Due to the flexibility of HDS object trees, it is possible to add extra information. Usually such information is recognised only by specific software. In the NDF format, Figaro uses a Figaro extension and a FITS extension. Any extension to an NDF is an object within a ‘MORE’ structure. Since axes are also kind-of NDFs, they can have extensions, too. Figaro is probably the only package to use an extension to axes.
In DST format the information that would be in NDF extensions is not so obvious to locate. The following table translates between objects in an NDF extension and the equivalent in a DST file.
| || |
The FITS extensions in the two formats differ internally. In DST each FITS item is an HDS object. But in NDF format the whole FITS header is an array of strings, and each FITS item is a string in this array.
Needless to say, all but the FITS extension go overboard when you use other foreign data formats. You can inspect the FITS extension with ‘fitskeys’ and add or change items with ‘fitset’.
The NDF data access routines – together with the lower-level HDS routines – allow the construction of extensions to the data format. Extensions unknown to an application package are propagated, and extensions known to an application enable it to provide more functionality.
The Specdre applications use a set of extensions to the basic NDF format to communicate information between themselves. This extension is known (not unreasonably) as the Specdre Extension. It is recognised and understood by all the Specdre applications. Other Figaro applications, and applications in other Starlink packages such as KAPPA, simply propagate the Specdre extension unchanged without modifying (or understanding) it. This behaviour is not always correct, but in general it is the best that can be done. If the dataset is not processed with another Specdre application it does not matter if the Specdre extension and the basic NDF become inconsistent (because other applications will ignore the extension). If a Specdre application is presented with a dataset in which the Specdre extension is obviously inconsistent with the basic NDF it will notice and report an error.
Specdre contains a number of subroutines for easy and consistent access to the Extension.
Programmers are advised to contact the Figaro support username (e-mail
they want to make use of the Specdre Extension in their programs.
All Specdre applications support version 0.7 of the Specdre Extension, which was introduced in
version 0.7 of Specdre. Some applications support an advanced version 1.1 of the Extension, as
introduced in version 1.1 of the package.
Design The spectroscopic axis information is not quite complete with only label and units in the
axis structure. For a frequency scale you have to know which reference frame it refers to,
for wavelengths you might also be worried about the refractive index of the medium in
which the wavelength is measured. And for radial velocity scales you need to know the rest
frequency of the spectral line. Another thing most useful in spectroscopy would be to store
continuum and line fits along with the data. The concept of extensions to an NDF provides a
good means to store such information. The design of Specdre’s own extension is outlined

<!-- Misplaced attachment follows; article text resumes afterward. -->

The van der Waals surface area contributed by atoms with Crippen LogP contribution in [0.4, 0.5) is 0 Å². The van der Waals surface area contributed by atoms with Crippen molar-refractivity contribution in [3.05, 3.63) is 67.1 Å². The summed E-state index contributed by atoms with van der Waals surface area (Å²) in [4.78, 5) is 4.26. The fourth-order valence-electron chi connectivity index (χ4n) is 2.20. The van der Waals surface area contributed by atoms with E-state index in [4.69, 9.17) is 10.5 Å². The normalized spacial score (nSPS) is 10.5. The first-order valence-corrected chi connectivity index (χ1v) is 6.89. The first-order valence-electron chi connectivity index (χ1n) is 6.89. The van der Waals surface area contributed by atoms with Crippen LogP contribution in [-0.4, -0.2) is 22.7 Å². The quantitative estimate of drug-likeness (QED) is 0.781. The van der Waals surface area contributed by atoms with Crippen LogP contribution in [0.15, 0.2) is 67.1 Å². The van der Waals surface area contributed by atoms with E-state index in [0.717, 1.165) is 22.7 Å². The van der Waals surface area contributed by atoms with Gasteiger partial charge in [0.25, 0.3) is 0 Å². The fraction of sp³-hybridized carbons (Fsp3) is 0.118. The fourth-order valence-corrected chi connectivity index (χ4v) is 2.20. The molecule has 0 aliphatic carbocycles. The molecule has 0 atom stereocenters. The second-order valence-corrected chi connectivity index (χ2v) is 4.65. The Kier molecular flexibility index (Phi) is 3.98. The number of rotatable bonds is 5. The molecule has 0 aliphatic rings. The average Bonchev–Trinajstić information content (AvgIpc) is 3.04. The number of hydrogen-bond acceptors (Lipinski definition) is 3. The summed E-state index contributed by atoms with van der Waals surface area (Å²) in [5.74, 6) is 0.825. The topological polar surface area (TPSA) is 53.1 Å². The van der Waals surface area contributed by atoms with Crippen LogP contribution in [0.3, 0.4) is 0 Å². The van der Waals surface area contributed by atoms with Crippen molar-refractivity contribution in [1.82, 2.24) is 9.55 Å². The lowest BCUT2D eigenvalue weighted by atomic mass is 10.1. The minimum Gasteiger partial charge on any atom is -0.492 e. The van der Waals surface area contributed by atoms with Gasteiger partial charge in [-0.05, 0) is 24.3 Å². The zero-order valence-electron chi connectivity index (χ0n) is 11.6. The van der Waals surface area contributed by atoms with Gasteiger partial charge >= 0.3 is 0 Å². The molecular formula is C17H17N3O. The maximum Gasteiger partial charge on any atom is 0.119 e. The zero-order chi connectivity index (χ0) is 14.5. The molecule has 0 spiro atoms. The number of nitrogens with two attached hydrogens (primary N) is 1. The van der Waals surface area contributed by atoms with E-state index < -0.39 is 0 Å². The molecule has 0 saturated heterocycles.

The Specdre Extension is the structure
<myndf>.MORE.SPECDRE and is of type
the creation name of the main NDF, the one with the data, axes etc.
<myndf>.MORE contains all the
extensions to this main NDF. The Specdre Extension may contain other NDFs, thus we have to
distinguish between the “main NDF” and the “Extension NDFs”.
Using the Specdre Extension The demonstration script (
demo_specdre) shows the use of the
Specdre Extension. There is a tool
editext to look at or manipulate the Extension.
resamp will usually
store some limited amount of information about the interdependence of post-resample pixels in the
Extension. If you try to
fitgauss such re-sampled data, that application will pick up and use the
information in the Extension.
fitpoly will store their fit results in the Extension. In conjunction with the NDF sections
(see Sections 3.2.3 and B.4) you can work your way through the rows of a CCD long-slit spectrum,
store each row’s fit in the Extension and fill the result storage space. The collection of all fits is again an
NDF (located in the Extension) and can be fed into other applications like
ascout, or indeed
The Extension also provides a place to store a full-size array for the wavelength or frequency etc. of
each pixel. This array of spectroscopic values may be created by
grow, and is used by
arcdisp to apply
individual dispersion curves for the rows of an image. The image may be a long-slit spectrum, or the
rows may be extracted fibre spectra or échelle orders.
There is some potential for confusion here. You may tend to count pixels in your data starting at 1, you
may use NDF pixel indices, NDF pixel coordinates, a vector of pixel centre values, or an
N-dimensional array of spectroscopic values.
linplotto use it for axis labelling, Specdre’s
specplotdoes use it of course. You also cannot use this array to specify an NDF section in a parameter value.
.SPECAXISis an _INTEGER scalar which defaults to 1. Its value is the number of the spectroscopic axis. This is the axis along which the one-dimensional ‘spectroscopic subsets’ extend. It must be greater than or equal to 1 and less than or equal to the number of axes in